Tips on how to quit smoking
Published at 16 March, 2023.
A recent UK survey has found that 60% of smokers want to quit, with 10% wanting to quit within the next three months.
One big factor contributing to this was Covid-19 resulting in over a million smokers quitting - but how exactly do you quit?
Nicotine replacement therapy: quit smoking products
This form of therapy includes a range of quit-smoking products, from prescription nicotine in a nasal spray/inhaler, nicotine patches, gum/lozenges (which can be bought without a prescription), and stop-smoking drugs like bupropion/ varenicline.
Out of these products, short-acting nicotine replacement therapies include nicotine gum and lozenges, nasal spray, and inhalers. This short-term relief is used to keep short but intense cravings at bay.
Long-term nicotine replacement therapy involves using something long-term to prevent smoking altogether - they include nicotine patches or a non-nicotine, stop-smoking drug.
Preventing smoking triggers
Think back to your average day or weekend, where do you smoke the most?
Often, urges are most likely to happen in places where tobacco was smoked or chewed the most, this includes at parties or bars (with social smoking being a big problem in those kinds of environments).
Smoking is also incorporated into some people's routines. For example, having coffee is associated with having a cigarette for some smokers.
Knowing these triggers will make a relapse less likely. For example, if you smoke whilst talking on the phone, try keeping a pen and paper nearby, allowing you to doodle instead of smoking.
Delay your urges: how long does it take to quit smoking?
Getting strong cravings? Try to wait 10 more minutes; each craving lasts between 3 and 5 minutes. After a few weeks - to a month, these cravings will eventually subside and become a lot easier to deal with and after an average of 6 months, your body won’t suffer from these cravings again.
During these 10 minutes, do something to distract yourself - this could include something simple such as drinking a glass of water if you’re in the house or going to a public smoke-free zone if you are out and about.
Chew it away
Treat yourself to a sweet treat or healthy snack - this will teach your mind to associate this positive reward with no smoking - this trick also works with gum.
Smoking can form a habit of having to hold something, instead of holding a cigarette could you hold a sweet treat or a pen instead?
Don't have 'just one'
Although you may think one cigarette may satisfy your tobacco craving, this can easily lead to another cigarette, after all, “another one won’t hurt” - creating another dangerous cycle and delaying your journey to quitting smoking.
Even if it's just for a short period, physical activities can distract you from tobacco cravings as well as improve your overall health.
“But what if I don’t have enough time?” look at incorporating these activities into times when you used to go out for a smoke; not smoking may save you more time than you might think.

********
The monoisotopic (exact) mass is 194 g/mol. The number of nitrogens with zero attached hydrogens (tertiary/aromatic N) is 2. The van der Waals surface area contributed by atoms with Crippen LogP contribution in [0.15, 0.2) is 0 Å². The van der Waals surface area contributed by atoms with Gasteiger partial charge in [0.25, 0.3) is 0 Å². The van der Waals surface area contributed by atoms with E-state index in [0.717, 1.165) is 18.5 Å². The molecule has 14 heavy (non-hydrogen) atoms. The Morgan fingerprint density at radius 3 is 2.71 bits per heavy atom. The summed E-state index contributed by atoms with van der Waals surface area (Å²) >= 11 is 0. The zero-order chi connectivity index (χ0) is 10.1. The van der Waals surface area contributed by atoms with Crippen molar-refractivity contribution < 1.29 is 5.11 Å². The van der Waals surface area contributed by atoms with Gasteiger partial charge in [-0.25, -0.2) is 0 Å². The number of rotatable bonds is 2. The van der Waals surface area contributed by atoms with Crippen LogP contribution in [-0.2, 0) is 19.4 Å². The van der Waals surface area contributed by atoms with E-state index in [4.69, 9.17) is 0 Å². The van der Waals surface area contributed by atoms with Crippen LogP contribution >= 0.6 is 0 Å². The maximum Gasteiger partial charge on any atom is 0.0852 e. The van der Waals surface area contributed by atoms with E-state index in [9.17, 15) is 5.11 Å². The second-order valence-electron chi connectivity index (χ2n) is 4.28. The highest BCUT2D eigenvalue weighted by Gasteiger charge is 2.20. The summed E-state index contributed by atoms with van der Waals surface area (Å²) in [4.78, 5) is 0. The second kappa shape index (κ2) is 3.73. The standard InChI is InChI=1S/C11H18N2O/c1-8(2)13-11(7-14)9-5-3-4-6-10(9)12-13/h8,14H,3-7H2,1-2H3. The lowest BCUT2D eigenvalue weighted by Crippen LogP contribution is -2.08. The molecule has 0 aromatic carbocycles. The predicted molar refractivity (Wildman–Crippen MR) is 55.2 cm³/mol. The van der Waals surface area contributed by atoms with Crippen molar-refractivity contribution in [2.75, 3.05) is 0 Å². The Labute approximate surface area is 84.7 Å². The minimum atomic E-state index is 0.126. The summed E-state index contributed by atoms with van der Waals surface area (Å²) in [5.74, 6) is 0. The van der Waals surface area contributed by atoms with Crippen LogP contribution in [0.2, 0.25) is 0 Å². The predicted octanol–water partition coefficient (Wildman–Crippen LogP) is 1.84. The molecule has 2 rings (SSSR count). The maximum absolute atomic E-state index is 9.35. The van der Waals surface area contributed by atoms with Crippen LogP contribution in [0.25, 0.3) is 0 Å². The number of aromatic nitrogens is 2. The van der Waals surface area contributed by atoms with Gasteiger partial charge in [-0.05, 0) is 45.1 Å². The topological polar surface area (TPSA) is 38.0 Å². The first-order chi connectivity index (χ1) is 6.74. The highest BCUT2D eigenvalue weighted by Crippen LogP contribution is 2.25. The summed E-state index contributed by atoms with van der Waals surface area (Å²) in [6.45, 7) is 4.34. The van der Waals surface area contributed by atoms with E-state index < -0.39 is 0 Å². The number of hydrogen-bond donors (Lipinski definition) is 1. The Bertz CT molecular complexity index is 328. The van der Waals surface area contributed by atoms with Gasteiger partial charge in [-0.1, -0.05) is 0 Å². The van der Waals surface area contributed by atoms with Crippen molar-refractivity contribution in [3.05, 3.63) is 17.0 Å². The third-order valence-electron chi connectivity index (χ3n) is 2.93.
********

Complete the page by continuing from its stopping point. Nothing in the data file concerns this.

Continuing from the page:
We understand that going to the gym and working out for hours on end may not be your cup of tea, which is why physical activity can also come in the simple form of running up and down the stairs a few times or taking your dog out for a walk.
If a craving comes on whilst you’re at home or in the office, try squats, deep knee bends, pushups, running in one place or walking up and down a set of stairs.
If all of these activities are off the radar due to an injury or other circumstances, try another inactive activity such as sewing, woodwork, writing a journal or doing some housework.
Relaxation techniques: an easy way to quit smoking
Your body is going through withdrawal, not only from smoking but also from easy stress relief.
16% say that they started smoking or increased their smoking due to stress (Mental Health Foundation and YouGov).
But worry not, there are more effective ways to deal with stress, with some being able to be done anywhere at any time. These stress-busting methods include deep breathing, muscle relaxation, yoga, visualisation, a massage or listening to calming music.
A helping hand: help to quit smoking
Having a support system works wonders when you’re trying to quit smoking; ask a friend, a loved one or a member of a support group to help you resist tobacco cravings.
This support can come in the form of chatting on the phone, going for a walk, sharing a few laughs or meeting to talk and support each other.
Professional services are also available for you to call at any time for support and counselling.
Go online for support
Well done, if you are reading this article you are already following this step.
From reading helpful blogs, advice from past smokers and advisory boards for smokers - all these things can help you receive advice when you need it most or when your support system isn’t available to chat during a craving.
Remind yourself how far you have come
Motivational quotes, reasons why you quit and the positive effects of quitting smoking can help encourage you to keep going on your smoke-free journey. These things can be said out loud, written down or even represented through creative outlets such as paintings.
Some reasonings for quitting smoking can include:
- Feeling better
- Getting healthier
- Sparing your loved ones from secondhand smoke
- Saving money
Keep in mind that trying something to beat the urge to use tobacco is always better than doing nothing. And each time you resist a tobacco craving, you're one step closer to being tobacco-free.
How we can help
Whatever your reason for quitting, the friendly team at Yorkshire Smokefree believe in you!
Through personalised services, the team will provide you with expert NHS advice and support. So when you're ready to quit, we're ready to help - why not contact us to start your journey today?